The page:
They Live by Night plays as part of a 15-film Nicholas Ray retrospective at New York’s Film Forum on July 29th & 30th.
From the very first image of his very first film, Nicholas Ray announced himself to the world: Bowie (Farley Granger) and Keechie (Cathy O’Donnell) in an abstract, undefined space, living only for each other. Then suddenly, the world appears. They Live by Night (1948) is Ray’s mission statement, doing everything that would appear in his later masterpieces. It all began with a boy and a girl who were never properly introduced to the world we live in.
Although never actually specified what decade the characters live in, They Live by Night reeks of the Depression. Every square inch feels worn out, tired, barricaded. At the same time, however, possibility lurks behind every fence. Bowie lingers behind such a fence after he and his friends break out of jail. Once he crawls under it, he steps into the unknown. Thankfully, Keechie is waiting on the other side. Once they find each other, they must never be apart. She is wise yet weary of her fate (Laurel, Mary, Vienna and Vicki all have Keechie inside them). He has been unjustly persecuted by the law, and his innocence makes him superstitious. Together, though, they are reborn, pure.
So many motifs that travel with Ray for the next 15 years: grates, bars, and fences that enclose Bowie & Keechie, sometimes together, sometimes apart; the deliberate and controlled use of the film’s score, contrasted with long stretches of diegetic sound; Keechie graphically repositioned as the stronger of the two lovers, underscoring her experience and his innocence, complicating gender roles like so many Ray couples; societal outcasts attempting to reject the life that has sheltered them, who try to build their own community, together. Every time the sun goes down, the hope of a new world is offered. (Every time it comes up, that hope seems to recede.)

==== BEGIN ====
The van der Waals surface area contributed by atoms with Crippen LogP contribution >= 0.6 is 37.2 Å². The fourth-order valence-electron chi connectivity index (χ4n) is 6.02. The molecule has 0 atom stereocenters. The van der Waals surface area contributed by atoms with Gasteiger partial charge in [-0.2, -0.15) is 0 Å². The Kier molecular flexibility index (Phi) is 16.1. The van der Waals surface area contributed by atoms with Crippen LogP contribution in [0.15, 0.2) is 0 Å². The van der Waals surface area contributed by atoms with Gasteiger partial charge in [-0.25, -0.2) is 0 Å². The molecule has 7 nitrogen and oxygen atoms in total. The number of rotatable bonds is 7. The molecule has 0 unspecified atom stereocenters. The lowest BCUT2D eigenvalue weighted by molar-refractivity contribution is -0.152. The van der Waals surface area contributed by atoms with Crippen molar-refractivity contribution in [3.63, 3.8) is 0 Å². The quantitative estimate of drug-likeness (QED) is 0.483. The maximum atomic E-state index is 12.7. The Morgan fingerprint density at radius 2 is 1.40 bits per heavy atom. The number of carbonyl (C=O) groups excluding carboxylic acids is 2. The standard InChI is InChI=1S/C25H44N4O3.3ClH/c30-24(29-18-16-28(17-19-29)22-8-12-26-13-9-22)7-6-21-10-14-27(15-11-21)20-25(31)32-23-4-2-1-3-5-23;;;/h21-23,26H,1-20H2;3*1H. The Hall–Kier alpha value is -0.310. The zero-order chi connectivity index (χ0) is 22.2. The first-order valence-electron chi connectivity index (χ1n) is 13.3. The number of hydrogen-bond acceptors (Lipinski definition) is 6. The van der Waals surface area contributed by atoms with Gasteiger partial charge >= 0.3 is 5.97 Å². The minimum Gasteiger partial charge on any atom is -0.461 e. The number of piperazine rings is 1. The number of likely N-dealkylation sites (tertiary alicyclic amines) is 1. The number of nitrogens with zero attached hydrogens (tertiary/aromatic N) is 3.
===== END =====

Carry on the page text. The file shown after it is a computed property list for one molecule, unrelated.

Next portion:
Their new world becomes real for them when the camera follows them, surrounded by darkness, into a makeshift chapel for a $20 wedding. A piecemeal affair, but to Bowie and Keechie, it means their lives are about to begin. They become equals, no longer complementing each other’s innocence, but discovering experience together.
When the world intrudes upon them, they divide, and can no longer be as strong as they are when they are one. Chickamaw (Howard Da Silva) and T-Dub (Jay C. Flippen) draw Bowie back into the criminal life, while the police and those who are trying to save their own families press down on him & Keechie, because all forms of social design, without respect for individual communities, will eventually oppress those who try to step outside those forms. Bowie’s death may be more brutal than any other Ray ending, because new, young hope is instantly snuffed out. Ray found Bowie and Keechie in almost every film he subsequently made, but they were never as elegant, pure, or startlingly new as they were here.
Homes for Strangers: The Cinema of Nicholas Ray is an on-going series of articles covering the 2009 retrospective on Nicholas Ray, running from July 17th to August 6th—with a special bonus on August 16th & 17th at the Anthology Film Archives—at New York's Film Forum.